Another area of concern in law enforcement DNA collection is the current trend for predictive modeling or behavioral genomics. It raises questions about the potential use of DNA databases to reveal the genetic tendencies of individuals toward certain types of criminal behavior, like violence. Could this lead to practices like preventive detention or protective custody of individuals believed to have a genetic disposition toward crime or anti-social behavior?
Consent for Disclosure
Finally, there is a complex ethical issue around the consent for disclosure of genetic information or biospecimens that contain DNA, for research purposes and otherwise. We’re used to thinking of consent as individual, which makes sense when the health information is mainly about that person. Genetic information is different: analysis of an individual’s DNA is highly informative about his or her offspring, siblings, and parents. The Supreme Court of Iceland, for instance, found in 2003 that a woman had a right to opt out of her father’s genetic information being retained in Iceland’s national DNA database. Genetic information also bears on demographic categorization, as many genetic predispositions toward specific diseases or conditions are strongly associated with specific ethnic or racial groups.6 Is individual consent appropriate when DNA analysis can reveal significant information about other people—as we now see for familial DNA searches?
For a critique of existing genetic information non-discrimination laws, see “Are Genetic Discrimination Laws Up to the Task?,” an interview with Mark Rothstein in Medscape Today. Rothstein holds the Herbert F. Boehl Chair of Law and Medicine and is the Founding Director of theInstitute for Bioethics, Health Policy and Law at the University of Louisville School of Medicine.
- 1. See the National Coalition for Health Professional Education in Genetic (NCHPEG) GINA information website for what GINA does and does not cover. NCHPEG was established in 1996 by the American Medical Association, the American Nurses Association, and the National Human Genome Research Institute to educate health professionals about human genetics.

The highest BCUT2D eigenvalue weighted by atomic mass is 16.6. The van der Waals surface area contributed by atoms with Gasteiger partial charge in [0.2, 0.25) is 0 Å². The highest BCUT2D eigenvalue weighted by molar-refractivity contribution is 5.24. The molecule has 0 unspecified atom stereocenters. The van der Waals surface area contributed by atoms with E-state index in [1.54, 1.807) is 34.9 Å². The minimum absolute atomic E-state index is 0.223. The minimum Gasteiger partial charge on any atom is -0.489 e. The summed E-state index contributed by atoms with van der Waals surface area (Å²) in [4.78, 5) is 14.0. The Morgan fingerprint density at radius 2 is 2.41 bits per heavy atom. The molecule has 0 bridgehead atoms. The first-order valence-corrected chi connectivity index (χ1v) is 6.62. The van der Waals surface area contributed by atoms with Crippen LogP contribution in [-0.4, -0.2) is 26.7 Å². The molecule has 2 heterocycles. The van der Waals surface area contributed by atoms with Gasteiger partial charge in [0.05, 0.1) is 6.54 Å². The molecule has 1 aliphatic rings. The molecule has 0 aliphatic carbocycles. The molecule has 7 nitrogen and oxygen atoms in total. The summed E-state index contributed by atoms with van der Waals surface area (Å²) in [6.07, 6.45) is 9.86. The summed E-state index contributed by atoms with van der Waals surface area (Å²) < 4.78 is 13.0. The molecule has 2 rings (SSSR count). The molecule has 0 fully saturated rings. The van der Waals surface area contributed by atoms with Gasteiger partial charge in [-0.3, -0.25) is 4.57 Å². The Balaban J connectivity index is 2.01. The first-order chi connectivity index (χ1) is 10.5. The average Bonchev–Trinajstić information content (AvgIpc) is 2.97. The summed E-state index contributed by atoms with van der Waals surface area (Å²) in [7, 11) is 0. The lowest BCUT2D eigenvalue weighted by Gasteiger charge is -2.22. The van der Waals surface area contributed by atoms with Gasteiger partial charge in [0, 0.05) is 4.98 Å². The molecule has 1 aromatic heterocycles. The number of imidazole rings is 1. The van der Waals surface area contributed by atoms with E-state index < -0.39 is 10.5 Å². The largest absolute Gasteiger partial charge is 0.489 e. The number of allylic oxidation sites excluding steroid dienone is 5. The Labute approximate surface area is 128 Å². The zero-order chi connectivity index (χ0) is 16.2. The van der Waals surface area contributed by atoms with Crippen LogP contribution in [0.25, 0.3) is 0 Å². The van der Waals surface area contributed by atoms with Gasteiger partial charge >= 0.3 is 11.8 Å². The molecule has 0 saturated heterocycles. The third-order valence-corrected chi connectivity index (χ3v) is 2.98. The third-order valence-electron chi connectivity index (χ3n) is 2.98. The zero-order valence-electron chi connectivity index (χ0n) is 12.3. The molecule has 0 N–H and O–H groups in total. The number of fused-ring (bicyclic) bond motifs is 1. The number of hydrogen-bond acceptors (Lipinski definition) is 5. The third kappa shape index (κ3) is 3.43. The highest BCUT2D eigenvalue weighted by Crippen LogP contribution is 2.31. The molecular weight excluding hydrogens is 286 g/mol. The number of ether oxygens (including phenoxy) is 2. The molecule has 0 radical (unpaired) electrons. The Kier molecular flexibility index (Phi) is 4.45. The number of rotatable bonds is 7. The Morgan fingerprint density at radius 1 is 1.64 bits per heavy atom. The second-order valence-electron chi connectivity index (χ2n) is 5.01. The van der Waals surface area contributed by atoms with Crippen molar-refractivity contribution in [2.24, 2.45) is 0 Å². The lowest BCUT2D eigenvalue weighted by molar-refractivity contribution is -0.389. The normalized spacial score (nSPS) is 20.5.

- 2. Circumstances that require individuals to authorize the release of their medical records is a complex subject, with many variations. Keep in mind that under current HIPAA regulations, medical information includes genetic information.
- Employment: In California, CalGINA adds "genetic information" to the Fair Housing and Employment Act (FEHA) as a prohibited basis for discrimination in employment.
- Life insurance: The federal GINA does not protect against discrimination in life insurance underwriting based on genetic information. (See the National Human Genome Research Institute’s GINA Fact Sheet, especially the section “What’s not included?”) Life insurers require you to release your medical records when you apply. CalGINA does, however, prevent discriminatory use of genetic information in denying life insurance coverage and setting premiums.
-Government benefits: Existing laws already prohibit discrimination against individuals by programs or activities administered or funded by the State of California or a state agency. CalGINA amends Gov’t Code § 11135 to prohibit such discrimination based on genetic information.
- 3. The National Newborn Screening and Global Resource Center (NNSGRC) provides links to each state’s screening requirements, along with other information and resources concerning newborn screening.
- 4. See state-by-state numerical tally of DNA profiles by the type of offender.
- 5. See EFF’s amicus brief in Haskell v. Harris, concerning warrantless collection of a DNA sample from an arrestee at the time of booking.
- 6. See the American Indian and Alaska Native Resource Center's article on the Havasupai Tribe and the lawsuit settlement aftermath. The lawsuit arose from university researchers’ use of DNA samples intended for diabetes research for unconsented follow-on research in areas as unrelated as "schizophrenia, migration, and inbreeding, all of which are taboo topics for the Havasupai."